Who cares about WHERE?
I work two days a week remotely. If my corporate IT department rolled out VPN to everyone, I’d be equipped to do all my work remotely. What are the benefits? I can hide out in cafes and produce content (I wrote a project plan and a value proposition this morning, and I worked on some Requests For Proposal documents this afternoon) without colleagues stopping by to shoot the breeze.
I’m connected by my Blackberry to email, voice, even a proprietary chat device. Were my laptop equipped with Wi-Fi, I’d have full internet access, too. I’m getting just as much done without access to a cubicle.
How does this change things? It means my company can purchase smaller floorspace, because bandwidth and technology are cheaper. It means that we can reduce traffic on the roads, reduce consumption of fossil fuel (after all, our President says we have to kick our addiction to oil). It means that people can work when something comes to mind, sometimes more hours, sometimes fewer, to produce more by working in accordance with their own internal schedules.
It means the company can cut down costs for voice lines (IM works fine, and secure enterprise IM is even better). It means we can service the global customer by working whichever hours cross the time zones we need to interact with. Companies can cut services, recover revenue, and be seen as the good guys for offering a current, hip benefit. Allowing employees to be home with their families and still be productive sure makes an HR department seem like heroes.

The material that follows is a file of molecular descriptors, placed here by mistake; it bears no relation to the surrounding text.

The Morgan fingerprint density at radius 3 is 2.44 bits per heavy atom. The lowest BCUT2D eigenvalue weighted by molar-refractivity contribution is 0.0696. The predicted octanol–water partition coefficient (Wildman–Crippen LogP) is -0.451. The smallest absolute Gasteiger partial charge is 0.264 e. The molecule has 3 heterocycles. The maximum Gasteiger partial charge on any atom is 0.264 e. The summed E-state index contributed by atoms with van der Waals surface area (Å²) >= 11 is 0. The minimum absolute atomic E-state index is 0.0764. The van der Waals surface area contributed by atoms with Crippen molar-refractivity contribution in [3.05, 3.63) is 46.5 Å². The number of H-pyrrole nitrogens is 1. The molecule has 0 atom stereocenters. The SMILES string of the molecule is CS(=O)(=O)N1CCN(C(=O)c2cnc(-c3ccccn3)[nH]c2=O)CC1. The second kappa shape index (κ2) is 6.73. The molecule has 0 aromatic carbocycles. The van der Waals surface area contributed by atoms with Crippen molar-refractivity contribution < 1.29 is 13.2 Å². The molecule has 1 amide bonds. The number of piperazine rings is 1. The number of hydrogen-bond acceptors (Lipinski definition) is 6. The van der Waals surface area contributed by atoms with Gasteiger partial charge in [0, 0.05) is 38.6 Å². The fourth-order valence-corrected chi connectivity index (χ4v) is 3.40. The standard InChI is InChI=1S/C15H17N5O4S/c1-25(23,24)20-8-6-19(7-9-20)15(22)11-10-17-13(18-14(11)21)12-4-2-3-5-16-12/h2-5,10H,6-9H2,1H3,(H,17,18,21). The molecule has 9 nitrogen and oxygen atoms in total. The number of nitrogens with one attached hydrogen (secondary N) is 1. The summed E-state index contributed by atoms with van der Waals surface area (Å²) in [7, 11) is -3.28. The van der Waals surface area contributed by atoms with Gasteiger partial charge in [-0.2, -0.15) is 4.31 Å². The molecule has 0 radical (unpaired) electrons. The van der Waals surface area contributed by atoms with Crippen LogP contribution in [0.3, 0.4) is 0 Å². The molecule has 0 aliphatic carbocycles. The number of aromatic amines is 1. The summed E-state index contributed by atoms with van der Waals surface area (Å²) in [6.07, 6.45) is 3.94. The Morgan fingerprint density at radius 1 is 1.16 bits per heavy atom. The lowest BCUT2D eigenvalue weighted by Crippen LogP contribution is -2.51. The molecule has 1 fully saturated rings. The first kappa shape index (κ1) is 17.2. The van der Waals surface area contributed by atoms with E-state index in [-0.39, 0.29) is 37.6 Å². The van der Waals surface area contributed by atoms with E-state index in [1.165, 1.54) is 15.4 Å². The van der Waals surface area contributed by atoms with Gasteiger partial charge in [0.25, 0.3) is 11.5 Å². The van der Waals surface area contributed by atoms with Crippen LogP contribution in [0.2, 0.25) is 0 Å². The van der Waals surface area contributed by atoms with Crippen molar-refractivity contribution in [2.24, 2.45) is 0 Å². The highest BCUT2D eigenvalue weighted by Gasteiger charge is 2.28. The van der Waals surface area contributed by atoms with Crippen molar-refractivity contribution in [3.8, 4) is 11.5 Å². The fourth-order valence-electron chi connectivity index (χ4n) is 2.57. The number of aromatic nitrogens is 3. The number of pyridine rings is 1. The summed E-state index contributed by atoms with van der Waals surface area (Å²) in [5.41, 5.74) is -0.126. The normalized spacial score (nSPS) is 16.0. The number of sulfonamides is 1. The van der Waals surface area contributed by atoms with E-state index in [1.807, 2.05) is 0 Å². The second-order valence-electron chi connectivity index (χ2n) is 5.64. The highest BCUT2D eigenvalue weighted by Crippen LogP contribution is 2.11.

Of course, there’s a serious challenge to managing such a disperse environment, but this mostly resides in the mind. Most companies feel that by keeping employees relatively tethered to their cubicles is equivalent to ensuring that employees work an adequate amount of time and produce an appropriate amount of content. Clearly where one sits doesn’t determine output, does it? If a company isn’t trusting of an employee’s output, just how much different is the environment at a desk in an office space than a table in a cafe?
But this is an issue of management and measurement, and as such, this can be determined. It becomes a matter of finding the appropriate measurement, and it obviously relates to the job at hand. Help desk employees might be held to a standard to clear 15 tickets a day, and move 20 more tickets towards resolution. Finance employees might have to turn in XYZ spreadsheets and report filings per day. There ARE measures available. It just takes effort to determine what they are.
The issue of “where” is far less important these days. Meetings can be held in virtual space, reserving face-to-face events for when they are more necessary. Where all public companies are looking to improve their value and profitability for the same or less operating cost, the costs that can be recovered by enpowering a large quantity of employees to work remotely are significant.
Who cares about WHERE?